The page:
Haven't read all the posts in here, but I'm reminded of a book I read, "Why Religion Matters" by Huston Smith (http://www.amazon.com/Why-Religion-Matters-Spirit-Disbelief/dp/0060671025).
He makes the argument that there are still things that science can't explain (consciousness, emotions, hope, etc.) and therefore a pure science worldview doesn't make sense. Until we can fully explain things, including the reason they happen, then religion has a place in human society. In his view, science cannot be a replacement for religion because it does not answer the "why".
I hate that argument (I had a Muslim friend who used to make it a lot). Just because there's things we can't explain doesn't mean that you can just make up your own explanation, or that a higher power must be involved. It simply means we don't know yet, nothing more, nothing less.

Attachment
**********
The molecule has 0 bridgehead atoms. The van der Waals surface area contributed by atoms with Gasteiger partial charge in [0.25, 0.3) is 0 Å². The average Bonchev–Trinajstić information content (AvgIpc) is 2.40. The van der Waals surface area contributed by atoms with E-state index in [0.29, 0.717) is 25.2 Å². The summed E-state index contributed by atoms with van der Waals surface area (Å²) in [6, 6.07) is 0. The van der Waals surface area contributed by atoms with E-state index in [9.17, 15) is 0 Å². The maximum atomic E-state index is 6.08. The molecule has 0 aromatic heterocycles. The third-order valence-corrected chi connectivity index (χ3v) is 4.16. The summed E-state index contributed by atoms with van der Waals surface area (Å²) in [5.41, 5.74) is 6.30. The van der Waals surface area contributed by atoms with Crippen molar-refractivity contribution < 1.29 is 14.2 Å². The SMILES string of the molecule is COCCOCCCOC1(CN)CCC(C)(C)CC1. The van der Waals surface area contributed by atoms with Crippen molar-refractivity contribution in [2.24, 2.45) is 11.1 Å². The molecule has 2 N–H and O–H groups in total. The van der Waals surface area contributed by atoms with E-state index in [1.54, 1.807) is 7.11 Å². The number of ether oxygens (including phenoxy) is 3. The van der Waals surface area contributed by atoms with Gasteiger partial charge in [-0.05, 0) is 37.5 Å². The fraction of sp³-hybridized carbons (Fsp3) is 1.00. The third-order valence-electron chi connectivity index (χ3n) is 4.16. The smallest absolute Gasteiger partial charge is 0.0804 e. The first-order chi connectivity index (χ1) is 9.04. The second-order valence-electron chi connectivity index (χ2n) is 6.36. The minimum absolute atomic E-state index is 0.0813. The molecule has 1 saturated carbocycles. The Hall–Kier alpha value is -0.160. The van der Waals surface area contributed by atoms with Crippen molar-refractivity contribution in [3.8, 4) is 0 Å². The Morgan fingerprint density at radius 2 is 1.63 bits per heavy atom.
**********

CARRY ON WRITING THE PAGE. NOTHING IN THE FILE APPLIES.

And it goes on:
Science and religion are fundamentally different things and are able to coexist perfectly. The problem a lot of religious people with "anti-science" views have is that they treat it as if science involved faith. Scientists don't "believe" in science, because that's not what science is.
Science is a search for truth. It's making observations about the universe, and making hypotheses based on that. If further observation proves a hypothesis false, we simply change it. There's nothing to believe in since whenever new evidence invalidates what we thought we knew, science will simply change. Science mostly works under the assumption that we live in a universe that can be explained by rational rules, but if we discover evidence to the contrary, science will change accordingly.
Faith on the other hand is not a search for truth. Faith starts with saying "I believe this is the truth" and we'll stick with it regardless of what else happens. And that's fine.
The point is: one does not exclude the other.